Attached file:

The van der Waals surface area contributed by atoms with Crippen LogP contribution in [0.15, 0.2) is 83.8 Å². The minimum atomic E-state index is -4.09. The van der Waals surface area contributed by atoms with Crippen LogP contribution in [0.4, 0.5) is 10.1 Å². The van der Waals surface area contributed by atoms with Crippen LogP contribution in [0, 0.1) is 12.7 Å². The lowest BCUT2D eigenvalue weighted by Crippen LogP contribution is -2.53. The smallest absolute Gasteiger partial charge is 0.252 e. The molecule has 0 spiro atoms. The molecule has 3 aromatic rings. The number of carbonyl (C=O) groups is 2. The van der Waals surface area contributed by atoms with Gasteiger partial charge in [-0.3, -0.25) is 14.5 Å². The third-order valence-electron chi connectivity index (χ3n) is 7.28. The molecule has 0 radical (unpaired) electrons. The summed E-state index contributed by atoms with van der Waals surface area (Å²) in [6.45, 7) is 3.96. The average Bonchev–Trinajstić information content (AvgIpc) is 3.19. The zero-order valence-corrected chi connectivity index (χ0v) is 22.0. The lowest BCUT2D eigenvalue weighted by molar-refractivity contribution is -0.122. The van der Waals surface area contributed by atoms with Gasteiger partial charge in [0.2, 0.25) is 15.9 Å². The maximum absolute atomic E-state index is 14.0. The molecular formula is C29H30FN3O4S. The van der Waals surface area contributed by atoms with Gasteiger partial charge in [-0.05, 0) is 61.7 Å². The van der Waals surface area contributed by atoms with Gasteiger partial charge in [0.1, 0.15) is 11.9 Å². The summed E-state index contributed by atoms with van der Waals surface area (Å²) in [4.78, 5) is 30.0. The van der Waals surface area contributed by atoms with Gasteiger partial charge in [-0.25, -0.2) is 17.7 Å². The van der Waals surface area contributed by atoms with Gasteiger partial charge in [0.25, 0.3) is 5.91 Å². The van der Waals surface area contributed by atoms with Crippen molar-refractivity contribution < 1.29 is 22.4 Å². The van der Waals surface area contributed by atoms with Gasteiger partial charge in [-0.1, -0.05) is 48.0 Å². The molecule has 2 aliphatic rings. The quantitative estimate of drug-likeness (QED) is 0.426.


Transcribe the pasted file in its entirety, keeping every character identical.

The van der Waals surface area contributed by atoms with Crippen LogP contribution in [0.15, 0.2) is 83.8 Å². The minimum atomic E-state index is -4.09. The van der Waals surface area contributed by atoms with Crippen LogP contribution in [0.4, 0.5) is 10.1 Å². The van der Waals surface area contributed by atoms with Crippen LogP contribution in [0, 0.1) is 12.7 Å². The lowest BCUT2D eigenvalue weighted by Crippen LogP contribution is -2.53. The smallest absolute Gasteiger partial charge is 0.252 e. The molecule has 0 spiro atoms. The molecule has 3 aromatic rings. The number of carbonyl (C=O) groups is 2. The van der Waals surface area contributed by atoms with Gasteiger partial charge in [-0.3, -0.25) is 14.5 Å². The third-order valence-electron chi connectivity index (χ3n) is 7.28. The molecule has 0 radical (unpaired) electrons. The summed E-state index contributed by atoms with van der Waals surface area (Å²) in [6.45, 7) is 3.96. The average Bonchev–Trinajstić information content (AvgIpc) is 3.19. The zero-order valence-corrected chi connectivity index (χ0v) is 22.0. The lowest BCUT2D eigenvalue weighted by molar-refractivity contribution is -0.122. The van der Waals surface area contributed by atoms with Gasteiger partial charge in [0.2, 0.25) is 15.9 Å². The maximum absolute atomic E-state index is 14.0. The molecular formula is C29H30FN3O4S. The van der Waals surface area contributed by atoms with Gasteiger partial charge in [-0.05, 0) is 61.7 Å². The van der Waals surface area contributed by atoms with Gasteiger partial charge in [0.1, 0.15) is 11.9 Å². The summed E-state index contributed by atoms with van der Waals surface area (Å²) in [4.78, 5) is 30.0. The van der Waals surface area contributed by atoms with Gasteiger partial charge in [-0.25, -0.2) is 17.7 Å². The van der Waals surface area contributed by atoms with Gasteiger partial charge in [0.25, 0.3) is 5.91 Å². The van der Waals surface area contributed by atoms with Crippen molar-refractivity contribution < 1.29 is 22.4 Å². The van der Waals surface area contributed by atoms with Gasteiger partial charge in [-0.1, -0.05) is 48.0 Å². The molecule has 2 aliphatic rings. The quantitative estimate of drug-likeness (QED) is 0.426.